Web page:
Teaching and learning at Southeast Polk is based on identified standards. Rather than a reflection of student behavior, how much work is turned in, or unrelated task completion, grades are a reflection of the learning that occurred as applied to a scale of proficiency, based on the standard.
Students and parents receive feedback on meeting proficiency scale targets. Feedback that is specific, targeted, and timely is critical for student learning. Teachers adjust instruction and students adjust their learning based on checks for understanding along the way to meeting and exceeding proficiency.
Students will have multiple attempts to demonstrate learning. Teachers honor the learning progression of students by providing multiple opportunities to demonstrate proficiency.
Teacher feedback provided to students between learning demonstration opportunities allows students to build on what they have already demonstrated while progressing to successfully meet and exceed proficiency.
New information about learning should replace old information. The purpose of giving multiple attempts to demonstrate learning is to show the student’s understanding of that standard. As such, when a student has shown proficiency in the standard through opportunities to provide evidence of attainment, that most current evidence of understanding will replace previous evidence. Once a student has shown consistent proficiency, they will have mastered the standard.
Communication and consistency are crucial. Feedback from the teacher is vital to the student’s understanding of their progress in demonstrating proficiency of the standard. Communication from the teacher about that progress means that the student is never confused about where they are in their learning progression. Clear and consistent communication about the student’s level of proficiency also helps parents understand the skills their student has developed, as well as areas where they need to improve in order to meet the standard. Since we will continue to use traditional letter grades on report cards, communication about a student’s proficiency on priority standards will also provide more clarity on how they earned the letter grade for the class.
JoEllen Latham, Director of Curriculum and Instruction, shared, “Our goal is to strengthen learning for students. Standards-referenced grading will provide clear learning goals, opportunities for feedback, and better communication on student progress. We are looking forward to continuing this work to support our students.”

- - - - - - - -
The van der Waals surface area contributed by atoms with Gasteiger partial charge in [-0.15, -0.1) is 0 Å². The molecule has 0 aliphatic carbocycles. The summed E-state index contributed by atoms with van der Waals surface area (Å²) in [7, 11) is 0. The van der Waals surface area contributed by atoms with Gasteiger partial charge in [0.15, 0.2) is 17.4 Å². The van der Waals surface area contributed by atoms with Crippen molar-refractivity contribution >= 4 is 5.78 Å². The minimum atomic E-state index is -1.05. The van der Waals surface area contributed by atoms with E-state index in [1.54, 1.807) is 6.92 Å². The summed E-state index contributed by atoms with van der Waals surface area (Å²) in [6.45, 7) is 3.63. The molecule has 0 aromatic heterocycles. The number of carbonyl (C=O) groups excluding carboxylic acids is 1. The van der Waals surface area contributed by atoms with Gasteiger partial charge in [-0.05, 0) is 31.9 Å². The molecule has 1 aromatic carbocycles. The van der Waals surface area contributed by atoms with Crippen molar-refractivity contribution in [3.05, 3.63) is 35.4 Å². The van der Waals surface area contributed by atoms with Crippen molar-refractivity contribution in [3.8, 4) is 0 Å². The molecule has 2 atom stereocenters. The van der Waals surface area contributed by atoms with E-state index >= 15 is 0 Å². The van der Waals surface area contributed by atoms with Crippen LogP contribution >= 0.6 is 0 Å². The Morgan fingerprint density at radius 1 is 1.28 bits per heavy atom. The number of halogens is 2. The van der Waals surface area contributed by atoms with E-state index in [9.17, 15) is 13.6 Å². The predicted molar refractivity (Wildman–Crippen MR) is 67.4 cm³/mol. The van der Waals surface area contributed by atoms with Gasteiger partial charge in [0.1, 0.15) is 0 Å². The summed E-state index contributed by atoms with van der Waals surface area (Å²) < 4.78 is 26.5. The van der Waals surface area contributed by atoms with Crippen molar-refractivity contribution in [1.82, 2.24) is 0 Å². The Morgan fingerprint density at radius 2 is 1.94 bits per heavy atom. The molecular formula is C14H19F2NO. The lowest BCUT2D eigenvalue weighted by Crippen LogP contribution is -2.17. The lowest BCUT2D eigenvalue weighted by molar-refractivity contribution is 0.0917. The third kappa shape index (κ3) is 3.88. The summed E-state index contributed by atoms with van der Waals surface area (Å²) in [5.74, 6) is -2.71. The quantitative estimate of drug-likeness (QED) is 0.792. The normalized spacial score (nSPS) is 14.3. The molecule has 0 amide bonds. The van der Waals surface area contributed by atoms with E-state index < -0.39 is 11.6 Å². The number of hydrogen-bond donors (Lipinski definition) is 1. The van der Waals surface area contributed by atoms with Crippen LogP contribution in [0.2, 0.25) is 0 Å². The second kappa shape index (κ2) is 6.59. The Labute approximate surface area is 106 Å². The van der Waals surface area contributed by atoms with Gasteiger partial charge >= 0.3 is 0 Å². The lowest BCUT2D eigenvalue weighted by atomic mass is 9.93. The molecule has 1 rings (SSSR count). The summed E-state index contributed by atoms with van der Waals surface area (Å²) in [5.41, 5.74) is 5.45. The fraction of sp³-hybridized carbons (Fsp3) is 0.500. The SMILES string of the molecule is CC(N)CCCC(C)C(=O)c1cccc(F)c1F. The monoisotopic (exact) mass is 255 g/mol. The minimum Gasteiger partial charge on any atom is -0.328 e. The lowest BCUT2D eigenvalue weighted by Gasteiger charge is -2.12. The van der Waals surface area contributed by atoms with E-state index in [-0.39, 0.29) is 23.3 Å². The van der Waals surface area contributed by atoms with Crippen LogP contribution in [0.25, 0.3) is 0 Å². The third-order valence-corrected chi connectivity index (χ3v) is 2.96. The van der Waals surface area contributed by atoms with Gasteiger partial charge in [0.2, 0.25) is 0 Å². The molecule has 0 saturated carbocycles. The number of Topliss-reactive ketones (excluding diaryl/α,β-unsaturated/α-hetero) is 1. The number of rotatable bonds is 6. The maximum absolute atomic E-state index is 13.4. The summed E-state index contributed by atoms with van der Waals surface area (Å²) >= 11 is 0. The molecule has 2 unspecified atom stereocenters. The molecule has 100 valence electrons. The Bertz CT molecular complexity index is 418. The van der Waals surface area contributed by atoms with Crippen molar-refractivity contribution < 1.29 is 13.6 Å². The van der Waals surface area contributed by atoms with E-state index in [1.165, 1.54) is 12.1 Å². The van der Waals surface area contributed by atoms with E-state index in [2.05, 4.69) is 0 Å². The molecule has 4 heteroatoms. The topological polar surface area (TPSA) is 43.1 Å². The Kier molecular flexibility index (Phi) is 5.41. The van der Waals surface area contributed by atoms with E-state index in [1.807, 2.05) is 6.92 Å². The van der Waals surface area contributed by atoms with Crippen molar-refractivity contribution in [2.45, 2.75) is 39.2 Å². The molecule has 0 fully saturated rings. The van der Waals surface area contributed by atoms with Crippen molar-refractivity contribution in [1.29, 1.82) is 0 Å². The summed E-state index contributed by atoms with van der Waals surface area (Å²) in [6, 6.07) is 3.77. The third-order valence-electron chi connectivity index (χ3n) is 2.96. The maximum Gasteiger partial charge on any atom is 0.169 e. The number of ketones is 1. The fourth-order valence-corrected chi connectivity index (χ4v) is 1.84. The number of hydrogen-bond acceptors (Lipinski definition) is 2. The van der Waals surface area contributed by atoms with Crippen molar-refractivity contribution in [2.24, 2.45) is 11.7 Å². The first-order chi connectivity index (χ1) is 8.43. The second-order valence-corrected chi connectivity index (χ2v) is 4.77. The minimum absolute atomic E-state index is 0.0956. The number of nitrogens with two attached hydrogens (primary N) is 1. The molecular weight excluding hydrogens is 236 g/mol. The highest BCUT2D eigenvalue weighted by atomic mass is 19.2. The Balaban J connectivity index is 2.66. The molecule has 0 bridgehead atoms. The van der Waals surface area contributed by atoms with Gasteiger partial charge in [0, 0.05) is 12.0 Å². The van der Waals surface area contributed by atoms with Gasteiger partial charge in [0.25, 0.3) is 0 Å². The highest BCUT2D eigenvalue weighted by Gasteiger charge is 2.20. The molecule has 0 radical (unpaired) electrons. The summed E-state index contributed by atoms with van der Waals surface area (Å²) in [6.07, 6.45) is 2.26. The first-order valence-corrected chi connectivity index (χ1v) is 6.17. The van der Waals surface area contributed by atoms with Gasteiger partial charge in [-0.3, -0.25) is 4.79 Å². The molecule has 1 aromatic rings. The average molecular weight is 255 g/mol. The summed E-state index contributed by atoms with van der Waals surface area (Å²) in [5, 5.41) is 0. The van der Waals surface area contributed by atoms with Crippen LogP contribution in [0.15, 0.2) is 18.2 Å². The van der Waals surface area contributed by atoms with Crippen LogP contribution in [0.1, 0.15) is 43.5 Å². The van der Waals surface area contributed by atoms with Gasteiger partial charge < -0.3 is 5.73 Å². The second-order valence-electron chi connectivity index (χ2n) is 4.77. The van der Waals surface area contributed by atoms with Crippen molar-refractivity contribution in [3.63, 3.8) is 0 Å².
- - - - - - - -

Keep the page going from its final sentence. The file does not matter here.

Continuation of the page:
Below is a chart that illustrates some potential differences between traditional grading and standards-based grading. *Please note that this is a sample report–Southeast Polk teacher work groups are continuing to develop reporting possibilities.
Missing 2 Assignments
-Find the area of right triangles, other triangles, special quadrilaterals, and polygons by composing into rectangles or decomposing into triangles and other shapes; apply these techniques in the context of solving real-world and mathematical problems–Level 3
-Find the volume of a right rectangular prism with fractional edge lengths by packing it with unit cubes of the appropriate unit fraction edge lengths, and show that the volume is the same as would be found by multiplying the edge lengths of the prism. Apply the formulas V = l w h and V = b h to find volumes of right rectangular prisms with fractional edge lengths in the context of solving real-world and mathematical problems.–Level 2
-Draw polygons in the coordinate plane given coordinates for the vertices; use coordinates to find the length of a side joining points with the same first coordinate or the same second coordinate. Apply these techniques in the context of solving real-world and mathematical problems.–Level 2
-Represent three-dimensional figures using nets made up of rectangles and triangles, and use the nets to find the surface area of these figures. Apply these techniques in the context of solving real-world and mathematical problems.–Level 2
Statistics and Probability
-Display numerical data in plots on a number line, including dot plots, histograms, and box plots–Level 4
-Summarize numerical data sets in relation to their context, such as by: a. Reporting the number of observations. –Level 3
b. Describing the nature of the attribute under investigation, including how it was measured and its units of measurement.
c. Giving quantitative measures of center (median and/or mean) and variability (interquartile range and/or mean absolute deviation), as well as describing any overall pattern and any striking deviations from the overall pattern with reference to the context in which the data were gathered.
d. Relating the choice of measures of center and variability to the shape of the data distribution and the context in which the data were gathered.